For those who aren’t fans of old movies, a brief synopsis of the movie, “Stella Dallas”: A low-class woman is willing to do whatever it takes to give her daughter a socially promising future. You’ll see why I mention this movie at the end of this blog.
Mitch was doing his duty. He and his table colleagues had shown up for the retirement party for Maxine in the company cafeteria. Sarah was almost in tears talking about Maxine, and the obligatory gift was being given. As Maxine was making her speech, Mitch was looking around the cafeteria, a recent memory coming to mind.
The previous week, Mitch had to walk through the cafeteria on the way back from a meeting. There he saw another retirement party underway. Like Maxine, the honoree had been at the company quite a long time. The cafeteria was jammed with well wishers for the employee. The air was filled with animated voices, punctuated by raucous laughter. The guest of honor had pulled over Mitch and twisted his arm to have a piece of cake. People were in great spirits and enjoying the time, the company, and each other’s remembrances.
It was a very different scene for Maxine’s party. Where the other party filled the cafeteria, this party barely took up a third of the space. Indeed, if it wasn’t for Maxine’s co-workers, who knew they had to attend or feel Sarah’s wrath, the attendance would have been, to put it kindly, sparse. There was no animated chatter, no raucous laughter, and no hint of joviality. It was mechanical, and the people dispersed as soon as they thought it was safe.
Looking upon the two celebrations, one of the conclusions that someone could make was the degree of respect and affection that people had for the two honorees.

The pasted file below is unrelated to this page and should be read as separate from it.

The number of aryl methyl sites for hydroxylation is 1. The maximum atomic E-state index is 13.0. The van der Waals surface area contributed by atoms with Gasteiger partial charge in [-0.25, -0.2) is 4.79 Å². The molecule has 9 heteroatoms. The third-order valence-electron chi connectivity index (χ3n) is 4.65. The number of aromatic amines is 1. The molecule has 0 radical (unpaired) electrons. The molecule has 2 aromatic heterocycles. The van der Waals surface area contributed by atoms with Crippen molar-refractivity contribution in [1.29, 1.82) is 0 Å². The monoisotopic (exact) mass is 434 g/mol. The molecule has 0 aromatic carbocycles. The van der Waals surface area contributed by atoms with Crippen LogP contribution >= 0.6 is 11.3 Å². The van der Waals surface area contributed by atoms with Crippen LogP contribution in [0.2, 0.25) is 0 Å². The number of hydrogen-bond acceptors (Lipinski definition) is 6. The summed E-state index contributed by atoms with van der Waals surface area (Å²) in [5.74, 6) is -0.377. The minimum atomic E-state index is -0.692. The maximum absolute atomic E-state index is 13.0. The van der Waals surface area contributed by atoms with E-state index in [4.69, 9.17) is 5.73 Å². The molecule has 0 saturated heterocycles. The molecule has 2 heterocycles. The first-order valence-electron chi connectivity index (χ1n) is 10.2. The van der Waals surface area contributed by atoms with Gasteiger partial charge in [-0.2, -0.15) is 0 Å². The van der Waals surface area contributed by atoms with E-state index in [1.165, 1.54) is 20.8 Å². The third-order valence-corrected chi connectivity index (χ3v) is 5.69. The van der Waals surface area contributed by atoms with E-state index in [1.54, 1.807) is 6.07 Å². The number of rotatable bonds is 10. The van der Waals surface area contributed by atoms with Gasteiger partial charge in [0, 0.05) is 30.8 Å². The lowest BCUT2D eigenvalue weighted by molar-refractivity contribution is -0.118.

To be fair, Maxine’s job wasn’t the warm and fuzzy one. She had the job of meeting with employees who were having issues with their managers, and employees who had to be disciplined. She was also the one who would process the firing of people from the company. Still, this could not be used as a blanket excuse for the less than robust attendance.
One of the wisest pieces of advice I have ever received is that a person has to be judged not only the the ‘what’ they did to get their job done, but the ‘how’ as in how they performed the job. Did they do it by steam rolling over everyone else? Were they collaborative, or where they rude? Did they look out only for themselves and their own goals, or did they take someone else’s time and needs into consideration.
In Maxine’s case, by a good many people’s opinion, the ‘how’ Maxine performed her job was the cause of so few attending this party. Maxine was known to support the highest ranking person in the room, whether that person was right or wrong. This left many simple employees in the company dreading a call to Maxine’s office because they knew they would not be treated fairly. Maxine wanted to be considered a friend to management, and would bend over backwards to make that happen. Even Maxine’s own colleagues in her department would always look out for the bus Maxine would push them under if it were advantageous to Maxine. This is why Sarah had such affection for Maxine. She could always count on Maxine to support her, no matter what the decision.
None of this seemed to phase Maxine. She accepted her gift ‘from the company’ with grace, shed the appropriate tears, and thanked ‘everyone’, especially Sarah, for all their love and support. Those who applauded might have done so only because she was no longer going to be there to deal herself the most advantageous cards from the deck.
The movie Stella Dallas is, for all intents and purposes, a tearjerker movie designed to be a soap opera before the medium of television came along. In it, Barbara Stanwyck does everything and anything to ensure that her daughter has everything in life, and alienates everyone and anyone along the way. In once scene, Stella throws a fancy party to ensure their status in higher society. She goes to greet her guests only to find out that nobody is there. She has thrown a party and no one has attended.
As a manager or a leader, always think of the ‘how’ you are doing something. Is it simply for your benefit or for the benefit of those you lead. If it is simply for your own benefit, that’s not leadership. It is selfishness, and something that should not be in your leadership curriculum. It will wind up with not only an empty room for your going away party, but also empty looks in the eyes of those you lead and half their energy going into preventing that knife in their back. If that is what your idea of leadership is, be honest with yourself and get yourself a title change. The new title? Mercenary.